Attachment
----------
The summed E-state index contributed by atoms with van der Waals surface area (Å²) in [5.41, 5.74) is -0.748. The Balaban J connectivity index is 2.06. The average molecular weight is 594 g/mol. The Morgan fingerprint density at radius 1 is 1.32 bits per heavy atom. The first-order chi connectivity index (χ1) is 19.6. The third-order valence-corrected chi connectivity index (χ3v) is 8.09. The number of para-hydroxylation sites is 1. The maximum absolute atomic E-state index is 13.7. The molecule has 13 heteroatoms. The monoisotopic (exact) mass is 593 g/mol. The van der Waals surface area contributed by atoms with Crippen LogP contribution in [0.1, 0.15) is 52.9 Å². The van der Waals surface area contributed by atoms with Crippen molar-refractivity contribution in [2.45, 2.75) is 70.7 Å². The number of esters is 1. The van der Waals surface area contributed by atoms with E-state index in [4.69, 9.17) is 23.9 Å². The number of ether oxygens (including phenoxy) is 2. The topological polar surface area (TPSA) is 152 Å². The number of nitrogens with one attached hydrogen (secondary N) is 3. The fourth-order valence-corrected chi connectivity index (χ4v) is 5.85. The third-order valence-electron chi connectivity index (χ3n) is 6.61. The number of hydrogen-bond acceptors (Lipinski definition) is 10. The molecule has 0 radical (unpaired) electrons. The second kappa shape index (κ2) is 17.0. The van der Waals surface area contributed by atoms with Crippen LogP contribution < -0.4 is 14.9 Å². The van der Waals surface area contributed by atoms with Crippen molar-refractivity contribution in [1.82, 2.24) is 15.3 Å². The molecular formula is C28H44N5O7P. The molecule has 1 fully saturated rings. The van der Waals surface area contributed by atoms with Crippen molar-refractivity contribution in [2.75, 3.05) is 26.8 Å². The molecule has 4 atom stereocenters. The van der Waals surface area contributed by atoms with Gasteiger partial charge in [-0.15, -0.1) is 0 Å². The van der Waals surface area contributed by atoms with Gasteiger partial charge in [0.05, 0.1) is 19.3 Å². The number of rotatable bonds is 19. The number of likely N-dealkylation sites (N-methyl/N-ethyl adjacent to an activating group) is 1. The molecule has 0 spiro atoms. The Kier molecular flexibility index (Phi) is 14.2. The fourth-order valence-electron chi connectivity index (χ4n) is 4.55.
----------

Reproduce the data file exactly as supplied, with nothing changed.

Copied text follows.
The summed E-state index contributed by atoms with van der Waals surface area (Å²) in [5.41, 5.74) is -0.748. The Balaban J connectivity index is 2.06. The average molecular weight is 594 g/mol. The Morgan fingerprint density at radius 1 is 1.32 bits per heavy atom. The first-order chi connectivity index (χ1) is 19.6. The third-order valence-corrected chi connectivity index (χ3v) is 8.09. The number of para-hydroxylation sites is 1. The maximum absolute atomic E-state index is 13.7. The molecule has 13 heteroatoms. The monoisotopic (exact) mass is 593 g/mol. The van der Waals surface area contributed by atoms with Crippen LogP contribution in [0.1, 0.15) is 52.9 Å². The van der Waals surface area contributed by atoms with Crippen molar-refractivity contribution in [2.45, 2.75) is 70.7 Å². The number of esters is 1. The van der Waals surface area contributed by atoms with E-state index in [4.69, 9.17) is 23.9 Å². The number of ether oxygens (including phenoxy) is 2. The topological polar surface area (TPSA) is 152 Å². The number of nitrogens with one attached hydrogen (secondary N) is 3. The fourth-order valence-corrected chi connectivity index (χ4v) is 5.85. The third-order valence-electron chi connectivity index (χ3n) is 6.61. The number of hydrogen-bond acceptors (Lipinski definition) is 10. The molecule has 0 radical (unpaired) electrons. The second kappa shape index (κ2) is 17.0. The van der Waals surface area contributed by atoms with Crippen LogP contribution < -0.4 is 14.9 Å². The van der Waals surface area contributed by atoms with Crippen molar-refractivity contribution in [1.82, 2.24) is 15.3 Å². The molecular formula is C28H44N5O7P. The molecule has 1 fully saturated rings. The van der Waals surface area contributed by atoms with Crippen molar-refractivity contribution in [2.75, 3.05) is 26.8 Å². The molecule has 4 atom stereocenters. The van der Waals surface area contributed by atoms with Gasteiger partial charge in [-0.15, -0.1) is 0 Å². The van der Waals surface area contributed by atoms with Gasteiger partial charge in [0.05, 0.1) is 19.3 Å². The number of rotatable bonds is 19. The number of likely N-dealkylation sites (N-methyl/N-ethyl adjacent to an activating group) is 1. The molecule has 0 spiro atoms. The Kier molecular flexibility index (Phi) is 14.2. The fourth-order valence-electron chi connectivity index (χ4n) is 4.55.